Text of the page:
The number of congregations joining the “sanctuary” effort to help protect undocumented immigrants from Donald Trump’s deportation force has doubled since his election, according to faith leaders.
“Congregations have been knocking down our doors,” said Rev. Noel Andersen of the Church World Service. “We expect more because of the outcry from our congregations that we’ve heard.”
This “holy resistance” of some 800 congregations is a part of a larger effort throughout schools, cities, and states to protect immigrants. That number is expected to continue growing, with Muslim leaders saying they will ask mosques this week to join the movement.
“We really have to stand strong in the face of the bigoted forces that are targeting our communities,” said Imam Omar Suleiman, a bilingual professor of Islamic Studies at Southern Methodist University.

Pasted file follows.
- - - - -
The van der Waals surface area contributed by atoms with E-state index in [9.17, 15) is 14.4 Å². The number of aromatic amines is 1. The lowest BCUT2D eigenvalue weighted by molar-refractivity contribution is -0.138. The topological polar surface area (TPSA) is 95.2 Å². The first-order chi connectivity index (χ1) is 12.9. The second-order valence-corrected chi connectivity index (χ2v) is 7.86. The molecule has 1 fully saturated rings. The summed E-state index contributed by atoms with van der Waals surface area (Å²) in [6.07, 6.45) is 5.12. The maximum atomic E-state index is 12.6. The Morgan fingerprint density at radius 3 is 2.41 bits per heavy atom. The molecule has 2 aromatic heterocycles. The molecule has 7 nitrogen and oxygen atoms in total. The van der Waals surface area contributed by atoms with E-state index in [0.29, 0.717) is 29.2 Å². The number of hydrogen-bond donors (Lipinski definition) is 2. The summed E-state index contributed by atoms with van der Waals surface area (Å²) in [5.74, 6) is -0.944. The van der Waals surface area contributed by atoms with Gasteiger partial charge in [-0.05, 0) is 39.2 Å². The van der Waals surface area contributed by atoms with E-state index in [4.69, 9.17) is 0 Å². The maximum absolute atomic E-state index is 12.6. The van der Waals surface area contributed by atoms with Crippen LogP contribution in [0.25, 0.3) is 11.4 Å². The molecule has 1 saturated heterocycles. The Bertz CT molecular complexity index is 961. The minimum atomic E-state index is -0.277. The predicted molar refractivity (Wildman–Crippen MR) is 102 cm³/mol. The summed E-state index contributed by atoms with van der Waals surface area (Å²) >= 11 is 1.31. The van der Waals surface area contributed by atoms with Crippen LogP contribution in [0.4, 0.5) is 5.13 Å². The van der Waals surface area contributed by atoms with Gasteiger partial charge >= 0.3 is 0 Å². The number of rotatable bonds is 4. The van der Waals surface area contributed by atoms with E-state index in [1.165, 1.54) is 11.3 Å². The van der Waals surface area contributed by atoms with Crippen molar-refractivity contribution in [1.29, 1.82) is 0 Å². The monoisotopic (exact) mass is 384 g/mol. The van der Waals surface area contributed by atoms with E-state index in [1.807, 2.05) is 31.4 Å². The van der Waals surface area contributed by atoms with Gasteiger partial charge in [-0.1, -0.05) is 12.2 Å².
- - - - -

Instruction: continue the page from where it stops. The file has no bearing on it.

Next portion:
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Ingrid Encalada Latorre, a Peruvian fighting her deportation case in Denver, said immigrants should stay hopeful.
She’s one of five unauthorized immigrants who have benefited from the sanctuary of food and housing, leaders said.
“Trump is not the only one in charge of this country,” said the immigrant, who found refuge at a Quaker church.
Leaders from across 30 states and Washington, DC have now affirmed or are reaffirming commitments to help protect immigrant residents of their communities from Trump’s destructive deportation proposals.